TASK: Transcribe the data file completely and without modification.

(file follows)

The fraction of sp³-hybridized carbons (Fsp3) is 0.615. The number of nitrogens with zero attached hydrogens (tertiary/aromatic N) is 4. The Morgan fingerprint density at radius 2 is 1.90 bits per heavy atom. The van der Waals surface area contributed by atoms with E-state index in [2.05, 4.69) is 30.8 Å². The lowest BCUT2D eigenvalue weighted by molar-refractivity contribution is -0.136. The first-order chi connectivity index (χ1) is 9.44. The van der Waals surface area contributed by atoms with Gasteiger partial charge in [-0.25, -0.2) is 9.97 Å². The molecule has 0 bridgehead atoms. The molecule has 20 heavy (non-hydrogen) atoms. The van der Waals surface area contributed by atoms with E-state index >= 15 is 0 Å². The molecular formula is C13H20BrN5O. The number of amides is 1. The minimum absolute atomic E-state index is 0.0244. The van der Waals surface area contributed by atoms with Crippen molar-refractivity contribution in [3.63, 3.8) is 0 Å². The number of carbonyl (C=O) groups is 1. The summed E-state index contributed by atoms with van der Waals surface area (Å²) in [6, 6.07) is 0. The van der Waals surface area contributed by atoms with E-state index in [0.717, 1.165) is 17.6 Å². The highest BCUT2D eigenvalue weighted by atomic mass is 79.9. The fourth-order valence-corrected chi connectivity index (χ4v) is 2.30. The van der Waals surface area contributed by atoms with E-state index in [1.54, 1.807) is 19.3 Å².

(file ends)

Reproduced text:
The fraction of sp³-hybridized carbons (Fsp3) is 0.615. The number of nitrogens with zero attached hydrogens (tertiary/aromatic N) is 4. The Morgan fingerprint density at radius 2 is 1.90 bits per heavy atom. The van der Waals surface area contributed by atoms with E-state index in [2.05, 4.69) is 30.8 Å². The lowest BCUT2D eigenvalue weighted by molar-refractivity contribution is -0.136. The first-order chi connectivity index (χ1) is 9.44. The van der Waals surface area contributed by atoms with Gasteiger partial charge in [-0.25, -0.2) is 9.97 Å². The molecule has 0 bridgehead atoms. The molecule has 20 heavy (non-hydrogen) atoms. The van der Waals surface area contributed by atoms with E-state index >= 15 is 0 Å². The molecular formula is C13H20BrN5O. The number of amides is 1. The minimum absolute atomic E-state index is 0.0244. The van der Waals surface area contributed by atoms with Crippen molar-refractivity contribution in [3.63, 3.8) is 0 Å². The number of carbonyl (C=O) groups is 1. The summed E-state index contributed by atoms with van der Waals surface area (Å²) in [6, 6.07) is 0. The van der Waals surface area contributed by atoms with E-state index in [0.717, 1.165) is 17.6 Å². The highest BCUT2D eigenvalue weighted by atomic mass is 79.9. The fourth-order valence-corrected chi connectivity index (χ4v) is 2.30. The van der Waals surface area contributed by atoms with E-state index in [1.54, 1.807) is 19.3 Å².